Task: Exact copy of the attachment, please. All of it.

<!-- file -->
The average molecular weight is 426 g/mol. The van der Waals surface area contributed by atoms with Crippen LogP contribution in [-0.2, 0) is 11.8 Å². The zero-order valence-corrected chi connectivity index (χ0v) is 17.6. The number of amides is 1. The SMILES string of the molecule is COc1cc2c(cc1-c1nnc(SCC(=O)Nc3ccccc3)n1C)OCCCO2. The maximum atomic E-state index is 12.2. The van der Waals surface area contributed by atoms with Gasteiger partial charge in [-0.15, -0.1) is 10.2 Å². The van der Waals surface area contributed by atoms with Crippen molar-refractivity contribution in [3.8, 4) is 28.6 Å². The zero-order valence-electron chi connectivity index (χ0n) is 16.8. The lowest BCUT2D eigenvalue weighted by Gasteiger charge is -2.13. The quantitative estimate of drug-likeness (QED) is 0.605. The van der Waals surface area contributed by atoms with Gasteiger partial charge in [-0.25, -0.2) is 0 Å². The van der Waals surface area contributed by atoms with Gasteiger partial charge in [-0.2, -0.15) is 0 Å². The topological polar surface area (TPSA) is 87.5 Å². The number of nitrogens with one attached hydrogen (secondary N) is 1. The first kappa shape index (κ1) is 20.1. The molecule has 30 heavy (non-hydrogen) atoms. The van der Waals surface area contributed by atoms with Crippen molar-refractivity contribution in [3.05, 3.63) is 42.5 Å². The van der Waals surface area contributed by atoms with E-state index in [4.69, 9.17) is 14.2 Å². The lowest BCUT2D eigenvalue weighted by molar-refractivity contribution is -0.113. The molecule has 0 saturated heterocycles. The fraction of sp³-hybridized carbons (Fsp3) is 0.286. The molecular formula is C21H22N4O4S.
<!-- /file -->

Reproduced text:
The average molecular weight is 426 g/mol. The van der Waals surface area contributed by atoms with Crippen LogP contribution in [-0.2, 0) is 11.8 Å². The zero-order valence-corrected chi connectivity index (χ0v) is 17.6. The number of amides is 1. The SMILES string of the molecule is COc1cc2c(cc1-c1nnc(SCC(=O)Nc3ccccc3)n1C)OCCCO2. The maximum atomic E-state index is 12.2. The van der Waals surface area contributed by atoms with Gasteiger partial charge in [-0.15, -0.1) is 10.2 Å². The van der Waals surface area contributed by atoms with Crippen molar-refractivity contribution in [3.8, 4) is 28.6 Å². The zero-order valence-electron chi connectivity index (χ0n) is 16.8. The lowest BCUT2D eigenvalue weighted by Gasteiger charge is -2.13. The quantitative estimate of drug-likeness (QED) is 0.605. The van der Waals surface area contributed by atoms with Gasteiger partial charge in [-0.25, -0.2) is 0 Å². The van der Waals surface area contributed by atoms with Gasteiger partial charge in [-0.2, -0.15) is 0 Å². The topological polar surface area (TPSA) is 87.5 Å². The number of nitrogens with one attached hydrogen (secondary N) is 1. The first kappa shape index (κ1) is 20.1. The molecule has 30 heavy (non-hydrogen) atoms. The van der Waals surface area contributed by atoms with Crippen molar-refractivity contribution in [3.05, 3.63) is 42.5 Å². The van der Waals surface area contributed by atoms with E-state index in [4.69, 9.17) is 14.2 Å². The lowest BCUT2D eigenvalue weighted by molar-refractivity contribution is -0.113. The molecule has 0 saturated heterocycles. The fraction of sp³-hybridized carbons (Fsp3) is 0.286. The molecular formula is C21H22N4O4S.